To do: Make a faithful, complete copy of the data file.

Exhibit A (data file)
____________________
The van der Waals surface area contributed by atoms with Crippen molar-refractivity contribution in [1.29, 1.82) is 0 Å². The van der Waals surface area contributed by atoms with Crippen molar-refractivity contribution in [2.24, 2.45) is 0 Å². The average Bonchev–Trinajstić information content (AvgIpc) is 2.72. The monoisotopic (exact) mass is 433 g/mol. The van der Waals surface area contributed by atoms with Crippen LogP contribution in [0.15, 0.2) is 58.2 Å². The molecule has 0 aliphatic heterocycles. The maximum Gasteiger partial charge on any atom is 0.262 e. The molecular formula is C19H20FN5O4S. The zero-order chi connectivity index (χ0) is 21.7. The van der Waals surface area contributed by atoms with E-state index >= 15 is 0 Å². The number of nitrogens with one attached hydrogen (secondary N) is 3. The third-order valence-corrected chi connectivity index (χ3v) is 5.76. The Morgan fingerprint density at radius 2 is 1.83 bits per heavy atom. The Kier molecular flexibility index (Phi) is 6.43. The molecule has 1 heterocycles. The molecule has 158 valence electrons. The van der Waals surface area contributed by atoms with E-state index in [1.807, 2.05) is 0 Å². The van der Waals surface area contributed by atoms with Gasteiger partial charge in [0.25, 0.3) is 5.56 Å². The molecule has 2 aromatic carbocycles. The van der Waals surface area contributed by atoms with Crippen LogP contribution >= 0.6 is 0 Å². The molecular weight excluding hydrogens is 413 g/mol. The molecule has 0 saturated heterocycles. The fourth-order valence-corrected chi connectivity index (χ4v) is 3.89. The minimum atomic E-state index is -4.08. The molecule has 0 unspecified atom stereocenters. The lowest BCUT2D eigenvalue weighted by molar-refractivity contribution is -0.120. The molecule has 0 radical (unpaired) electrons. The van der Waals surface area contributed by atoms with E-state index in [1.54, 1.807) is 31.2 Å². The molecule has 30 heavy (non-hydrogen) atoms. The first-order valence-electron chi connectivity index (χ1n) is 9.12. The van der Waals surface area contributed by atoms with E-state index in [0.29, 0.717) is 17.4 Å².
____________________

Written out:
The van der Waals surface area contributed by atoms with Crippen molar-refractivity contribution in [1.29, 1.82) is 0 Å². The van der Waals surface area contributed by atoms with Crippen molar-refractivity contribution in [2.24, 2.45) is 0 Å². The average Bonchev–Trinajstić information content (AvgIpc) is 2.72. The monoisotopic (exact) mass is 433 g/mol. The van der Waals surface area contributed by atoms with Crippen LogP contribution in [0.15, 0.2) is 58.2 Å². The molecule has 0 aliphatic heterocycles. The maximum Gasteiger partial charge on any atom is 0.262 e. The molecular formula is C19H20FN5O4S. The zero-order chi connectivity index (χ0) is 21.7. The van der Waals surface area contributed by atoms with E-state index >= 15 is 0 Å². The number of nitrogens with one attached hydrogen (secondary N) is 3. The third-order valence-corrected chi connectivity index (χ3v) is 5.76. The Morgan fingerprint density at radius 2 is 1.83 bits per heavy atom. The Kier molecular flexibility index (Phi) is 6.43. The molecule has 1 heterocycles. The molecule has 158 valence electrons. The van der Waals surface area contributed by atoms with E-state index in [1.807, 2.05) is 0 Å². The van der Waals surface area contributed by atoms with Gasteiger partial charge in [0.25, 0.3) is 5.56 Å². The molecule has 2 aromatic carbocycles. The van der Waals surface area contributed by atoms with Crippen LogP contribution >= 0.6 is 0 Å². The molecular weight excluding hydrogens is 413 g/mol. The molecule has 0 saturated heterocycles. The fourth-order valence-corrected chi connectivity index (χ4v) is 3.89. The minimum atomic E-state index is -4.08. The molecule has 0 unspecified atom stereocenters. The lowest BCUT2D eigenvalue weighted by molar-refractivity contribution is -0.120. The molecule has 0 radical (unpaired) electrons. The van der Waals surface area contributed by atoms with E-state index in [1.54, 1.807) is 31.2 Å². The molecule has 30 heavy (non-hydrogen) atoms. The first-order valence-electron chi connectivity index (χ1n) is 9.12. The van der Waals surface area contributed by atoms with E-state index in [0.29, 0.717) is 17.4 Å².